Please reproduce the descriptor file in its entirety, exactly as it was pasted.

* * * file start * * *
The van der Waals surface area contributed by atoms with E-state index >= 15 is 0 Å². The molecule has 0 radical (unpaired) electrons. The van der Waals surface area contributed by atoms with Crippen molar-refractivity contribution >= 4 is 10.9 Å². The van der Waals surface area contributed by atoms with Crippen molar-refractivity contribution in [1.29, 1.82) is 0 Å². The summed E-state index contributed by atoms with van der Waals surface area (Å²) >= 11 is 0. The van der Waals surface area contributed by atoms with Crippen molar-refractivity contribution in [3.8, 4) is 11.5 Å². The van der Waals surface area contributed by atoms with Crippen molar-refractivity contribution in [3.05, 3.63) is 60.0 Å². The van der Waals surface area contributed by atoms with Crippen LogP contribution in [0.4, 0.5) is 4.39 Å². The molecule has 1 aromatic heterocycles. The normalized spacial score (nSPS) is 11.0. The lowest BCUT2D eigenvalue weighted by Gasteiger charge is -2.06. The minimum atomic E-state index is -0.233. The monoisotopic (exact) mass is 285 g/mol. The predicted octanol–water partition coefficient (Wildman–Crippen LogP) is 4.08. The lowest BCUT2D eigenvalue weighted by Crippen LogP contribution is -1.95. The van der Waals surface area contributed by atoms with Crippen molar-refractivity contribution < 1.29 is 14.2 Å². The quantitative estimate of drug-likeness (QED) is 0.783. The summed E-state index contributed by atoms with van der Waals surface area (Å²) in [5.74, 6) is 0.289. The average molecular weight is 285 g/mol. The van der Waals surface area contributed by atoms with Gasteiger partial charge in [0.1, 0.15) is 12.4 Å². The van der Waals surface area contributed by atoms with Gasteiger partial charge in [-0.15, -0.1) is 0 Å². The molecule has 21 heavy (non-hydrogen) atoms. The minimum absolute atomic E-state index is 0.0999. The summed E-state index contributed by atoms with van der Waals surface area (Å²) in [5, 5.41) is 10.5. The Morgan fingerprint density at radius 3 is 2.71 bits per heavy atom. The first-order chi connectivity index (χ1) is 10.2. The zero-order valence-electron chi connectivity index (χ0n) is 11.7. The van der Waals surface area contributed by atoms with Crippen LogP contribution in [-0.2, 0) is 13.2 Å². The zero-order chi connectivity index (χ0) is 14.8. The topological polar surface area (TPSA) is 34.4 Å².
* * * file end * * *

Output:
The van der Waals surface area contributed by atoms with E-state index >= 15 is 0 Å². The molecule has 0 radical (unpaired) electrons. The van der Waals surface area contributed by atoms with Crippen molar-refractivity contribution >= 4 is 10.9 Å². The van der Waals surface area contributed by atoms with Crippen molar-refractivity contribution in [1.29, 1.82) is 0 Å². The summed E-state index contributed by atoms with van der Waals surface area (Å²) >= 11 is 0. The van der Waals surface area contributed by atoms with Crippen molar-refractivity contribution in [3.8, 4) is 11.5 Å². The van der Waals surface area contributed by atoms with Crippen molar-refractivity contribution in [3.05, 3.63) is 60.0 Å². The van der Waals surface area contributed by atoms with Crippen LogP contribution in [0.4, 0.5) is 4.39 Å². The molecule has 1 aromatic heterocycles. The normalized spacial score (nSPS) is 11.0. The lowest BCUT2D eigenvalue weighted by Gasteiger charge is -2.06. The minimum atomic E-state index is -0.233. The monoisotopic (exact) mass is 285 g/mol. The predicted octanol–water partition coefficient (Wildman–Crippen LogP) is 4.08. The lowest BCUT2D eigenvalue weighted by Crippen LogP contribution is -1.95. The van der Waals surface area contributed by atoms with Crippen molar-refractivity contribution < 1.29 is 14.2 Å². The quantitative estimate of drug-likeness (QED) is 0.783. The summed E-state index contributed by atoms with van der Waals surface area (Å²) in [5.74, 6) is 0.289. The average molecular weight is 285 g/mol. The van der Waals surface area contributed by atoms with Gasteiger partial charge in [0.1, 0.15) is 12.4 Å². The van der Waals surface area contributed by atoms with Gasteiger partial charge in [-0.15, -0.1) is 0 Å². The molecule has 21 heavy (non-hydrogen) atoms. The minimum absolute atomic E-state index is 0.0999. The summed E-state index contributed by atoms with van der Waals surface area (Å²) in [5, 5.41) is 10.5. The Morgan fingerprint density at radius 3 is 2.71 bits per heavy atom. The first-order chi connectivity index (χ1) is 10.2. The zero-order valence-electron chi connectivity index (χ0n) is 11.7. The van der Waals surface area contributed by atoms with Crippen LogP contribution in [-0.2, 0) is 13.2 Å². The zero-order chi connectivity index (χ0) is 14.8. The topological polar surface area (TPSA) is 34.4 Å².